Since writing about the Wilt Chamberlain example last week, I’ve been revisiting Anarchy, State, and Utopia and thinking about what legitimate criticisms can be leveled against this particular step in Nozick’s argument. I still think Stephen Metcalf’s complaints are basically frivolous, and his recent response to his critics does little to change my view. On the question of whether Nozick meaningfully “repudiated” libertarianism, he stresses that some of what Nozick says in the 1989 essay “The Zig Zag of Politics” seems more at odds with libertarianism than the positions he advanced both before and after—notwithstanding his later claim to have considered himself a libertarian “all along.” I think my last post sketches a plausible fallibilist reading of “Zig Zag” on which the gap between that essay and his other writing is not as great as it might seem at first blush, but I’m not ultimately sure why this is supposed to matter all that much—or why you’d try to make so much of a change of heart that, if it was significant, was also apparently temporary.
As for the Chamberlain example itself, my objection was not that it is not sufficiently “representative” of Nozick’s views, but that it is not an argument to the conclusion Metcalf thinks it is, which means his attempted rebuttal is tantamount to establishing that the Pythagorean Theorem fails to prove Reimann’s Hypothesis. Metcalf halfway seems to acknowledge this, but insists the example is “rigged” in a way designed to “muddle” our intuitions:
Why, if Nozick did not want to game his example, did he choose Wilt? After all, if Sanchez is correct, isn’t the point made just as well with, say, a happy-go-lucky doofus who rides a wave of Internet exuberance and cashes out big, all while adding to the world precisely zero utility? Absent an injustice in each step (the prospectus is accurate, the bankers price the IPO fairly) the resulting gross inequality itself cannot be regarded as unjust. But I didn’t choose Wilt Chamberlain; Nozick chose Wilt Chamberlain. I.E., he wanted to harvest all of the sentimental associations from a historical reality while leaving behind all its real-world complications.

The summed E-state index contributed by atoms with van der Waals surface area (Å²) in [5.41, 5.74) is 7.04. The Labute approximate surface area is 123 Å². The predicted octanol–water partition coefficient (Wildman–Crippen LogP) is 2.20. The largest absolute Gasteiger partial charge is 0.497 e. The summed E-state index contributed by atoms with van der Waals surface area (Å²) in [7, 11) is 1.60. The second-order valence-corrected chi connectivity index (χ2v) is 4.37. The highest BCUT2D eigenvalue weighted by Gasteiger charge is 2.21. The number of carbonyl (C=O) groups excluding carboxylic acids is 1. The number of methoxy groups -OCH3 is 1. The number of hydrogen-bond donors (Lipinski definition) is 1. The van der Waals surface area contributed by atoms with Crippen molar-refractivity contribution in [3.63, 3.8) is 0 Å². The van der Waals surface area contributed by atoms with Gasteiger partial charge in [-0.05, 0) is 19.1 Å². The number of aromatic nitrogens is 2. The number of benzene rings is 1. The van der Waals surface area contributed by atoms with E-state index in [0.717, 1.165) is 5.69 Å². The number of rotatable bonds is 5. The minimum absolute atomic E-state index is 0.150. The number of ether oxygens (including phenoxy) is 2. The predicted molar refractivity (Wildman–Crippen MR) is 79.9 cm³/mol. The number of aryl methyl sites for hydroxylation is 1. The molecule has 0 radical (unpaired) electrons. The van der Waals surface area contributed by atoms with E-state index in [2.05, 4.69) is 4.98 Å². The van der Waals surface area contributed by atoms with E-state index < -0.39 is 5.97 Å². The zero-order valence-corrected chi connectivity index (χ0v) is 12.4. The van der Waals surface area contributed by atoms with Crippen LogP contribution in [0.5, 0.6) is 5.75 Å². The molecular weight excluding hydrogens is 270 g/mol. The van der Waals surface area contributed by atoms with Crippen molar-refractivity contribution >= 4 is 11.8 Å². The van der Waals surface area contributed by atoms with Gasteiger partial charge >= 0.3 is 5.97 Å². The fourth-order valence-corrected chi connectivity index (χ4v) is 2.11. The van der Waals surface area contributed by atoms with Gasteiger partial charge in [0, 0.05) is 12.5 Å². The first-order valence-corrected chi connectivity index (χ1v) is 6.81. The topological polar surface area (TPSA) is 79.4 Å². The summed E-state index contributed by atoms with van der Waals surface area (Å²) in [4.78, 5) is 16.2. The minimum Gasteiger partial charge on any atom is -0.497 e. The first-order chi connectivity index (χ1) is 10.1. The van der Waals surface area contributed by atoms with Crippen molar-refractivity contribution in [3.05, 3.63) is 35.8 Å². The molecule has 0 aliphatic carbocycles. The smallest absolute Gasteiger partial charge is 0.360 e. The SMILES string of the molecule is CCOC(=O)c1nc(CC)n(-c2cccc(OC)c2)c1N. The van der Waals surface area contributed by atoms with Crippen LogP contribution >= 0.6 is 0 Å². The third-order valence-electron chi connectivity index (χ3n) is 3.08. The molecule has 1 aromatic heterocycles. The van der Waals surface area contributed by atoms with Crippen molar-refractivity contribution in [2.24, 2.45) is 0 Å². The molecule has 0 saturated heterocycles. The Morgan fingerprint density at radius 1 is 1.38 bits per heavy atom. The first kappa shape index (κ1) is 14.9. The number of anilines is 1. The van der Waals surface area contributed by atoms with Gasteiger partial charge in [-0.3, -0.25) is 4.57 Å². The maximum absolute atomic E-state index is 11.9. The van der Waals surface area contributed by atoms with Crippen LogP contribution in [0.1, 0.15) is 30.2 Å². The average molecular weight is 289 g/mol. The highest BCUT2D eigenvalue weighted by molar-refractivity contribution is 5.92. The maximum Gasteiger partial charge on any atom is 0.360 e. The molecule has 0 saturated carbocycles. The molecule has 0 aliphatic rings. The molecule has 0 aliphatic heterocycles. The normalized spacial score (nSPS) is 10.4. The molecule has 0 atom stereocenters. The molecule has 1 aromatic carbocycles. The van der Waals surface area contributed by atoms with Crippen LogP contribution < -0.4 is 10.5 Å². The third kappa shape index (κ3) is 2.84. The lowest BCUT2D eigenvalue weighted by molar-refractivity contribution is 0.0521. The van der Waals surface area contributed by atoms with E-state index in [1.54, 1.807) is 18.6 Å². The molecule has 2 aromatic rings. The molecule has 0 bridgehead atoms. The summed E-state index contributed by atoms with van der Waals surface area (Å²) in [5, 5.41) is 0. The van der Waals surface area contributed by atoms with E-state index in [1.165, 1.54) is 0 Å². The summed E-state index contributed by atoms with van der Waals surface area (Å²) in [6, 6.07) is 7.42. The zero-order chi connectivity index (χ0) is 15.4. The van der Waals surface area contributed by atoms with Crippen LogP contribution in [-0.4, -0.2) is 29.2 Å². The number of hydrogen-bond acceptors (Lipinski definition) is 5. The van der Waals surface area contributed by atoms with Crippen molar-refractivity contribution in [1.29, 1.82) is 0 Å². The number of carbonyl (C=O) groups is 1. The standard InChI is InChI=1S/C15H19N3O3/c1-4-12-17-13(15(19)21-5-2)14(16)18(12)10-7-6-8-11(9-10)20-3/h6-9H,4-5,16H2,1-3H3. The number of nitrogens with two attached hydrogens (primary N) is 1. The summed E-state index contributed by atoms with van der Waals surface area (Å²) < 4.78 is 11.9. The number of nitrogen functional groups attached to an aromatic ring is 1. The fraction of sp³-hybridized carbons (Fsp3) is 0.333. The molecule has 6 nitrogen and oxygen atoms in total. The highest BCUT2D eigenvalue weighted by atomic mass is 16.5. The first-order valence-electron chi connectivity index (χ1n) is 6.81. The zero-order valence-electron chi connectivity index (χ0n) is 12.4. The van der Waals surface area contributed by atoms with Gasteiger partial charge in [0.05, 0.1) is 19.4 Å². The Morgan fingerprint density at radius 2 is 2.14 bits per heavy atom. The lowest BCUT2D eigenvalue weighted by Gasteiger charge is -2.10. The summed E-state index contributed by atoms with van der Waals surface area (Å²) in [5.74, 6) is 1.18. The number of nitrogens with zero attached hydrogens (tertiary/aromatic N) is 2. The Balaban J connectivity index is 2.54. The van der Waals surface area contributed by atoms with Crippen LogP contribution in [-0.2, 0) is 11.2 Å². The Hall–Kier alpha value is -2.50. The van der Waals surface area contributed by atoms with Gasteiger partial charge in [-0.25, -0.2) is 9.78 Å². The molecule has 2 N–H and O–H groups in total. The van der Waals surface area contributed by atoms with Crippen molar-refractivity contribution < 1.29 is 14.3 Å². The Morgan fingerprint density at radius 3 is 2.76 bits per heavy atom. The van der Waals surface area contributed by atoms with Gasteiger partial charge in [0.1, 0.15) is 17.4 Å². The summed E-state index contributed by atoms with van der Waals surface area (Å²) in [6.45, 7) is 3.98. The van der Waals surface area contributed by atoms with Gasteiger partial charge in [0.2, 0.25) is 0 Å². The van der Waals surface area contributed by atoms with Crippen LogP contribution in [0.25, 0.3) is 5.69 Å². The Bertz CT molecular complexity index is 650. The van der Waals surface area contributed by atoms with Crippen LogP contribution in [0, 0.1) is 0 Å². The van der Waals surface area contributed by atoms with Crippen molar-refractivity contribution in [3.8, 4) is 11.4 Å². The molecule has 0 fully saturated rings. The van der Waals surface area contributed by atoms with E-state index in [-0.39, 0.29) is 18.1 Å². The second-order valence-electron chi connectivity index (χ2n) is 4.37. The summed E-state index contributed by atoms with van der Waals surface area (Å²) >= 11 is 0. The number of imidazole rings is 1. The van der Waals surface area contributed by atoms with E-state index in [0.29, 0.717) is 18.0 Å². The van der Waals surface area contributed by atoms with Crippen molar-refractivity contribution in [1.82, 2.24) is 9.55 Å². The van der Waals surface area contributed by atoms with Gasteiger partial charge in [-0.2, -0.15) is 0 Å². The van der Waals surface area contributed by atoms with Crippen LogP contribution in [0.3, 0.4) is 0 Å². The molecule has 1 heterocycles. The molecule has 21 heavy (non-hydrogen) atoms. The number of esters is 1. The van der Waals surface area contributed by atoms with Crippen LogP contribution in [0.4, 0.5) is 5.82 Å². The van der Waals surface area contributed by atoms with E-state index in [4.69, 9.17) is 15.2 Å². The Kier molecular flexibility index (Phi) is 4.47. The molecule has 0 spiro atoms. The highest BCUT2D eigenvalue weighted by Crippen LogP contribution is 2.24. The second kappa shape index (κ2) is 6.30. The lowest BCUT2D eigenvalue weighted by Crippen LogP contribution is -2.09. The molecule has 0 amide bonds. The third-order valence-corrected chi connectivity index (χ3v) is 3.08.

Well, I don’t know why Wilt Chamberlain. Why trolleys? Maybe Nozick was a basketball fan. Maybe it just seemed simpler than something involving stock options, IPOs, and fine points of securities law. Most likely, though, it’s because at the time Nozick was writing, Wilt Chamberlain would have been the most prominent pop cultural example of a celebrity many people thought outrageously overpaid. Even today, critics of inequality will routinely use professional athletes as an example of the absurd disparities market systems permit, as in “What kind of sane economic system lets a grown man make a million dollars playing a game most people consider recreation, while teachers are underpaid?” In the early 1970s, Chamberlain would have been the poster boy for this kind of argument. He was one of the most famous athletes in the country, and had just made news by signing to the Lakers for a controversial and, at the time, unprecedented $250,000 salary, making him the highest paid pro in any sport. That happens to be the exact sum Nozick imagines him earning in his thought experiment, so this is pretty clearly an example “ripped from the headlines” about that controversy. I imagine the choice was motivated in part by the idea of flipping that common complaint around: “You see, I’ll defend even this canonical example of ridiculous inequality.” It’s pretty doubtful, in other words, that many people around Harvard at the time would’ve thought that using Chamberlain to illustrate the point was stacking the deck somehow.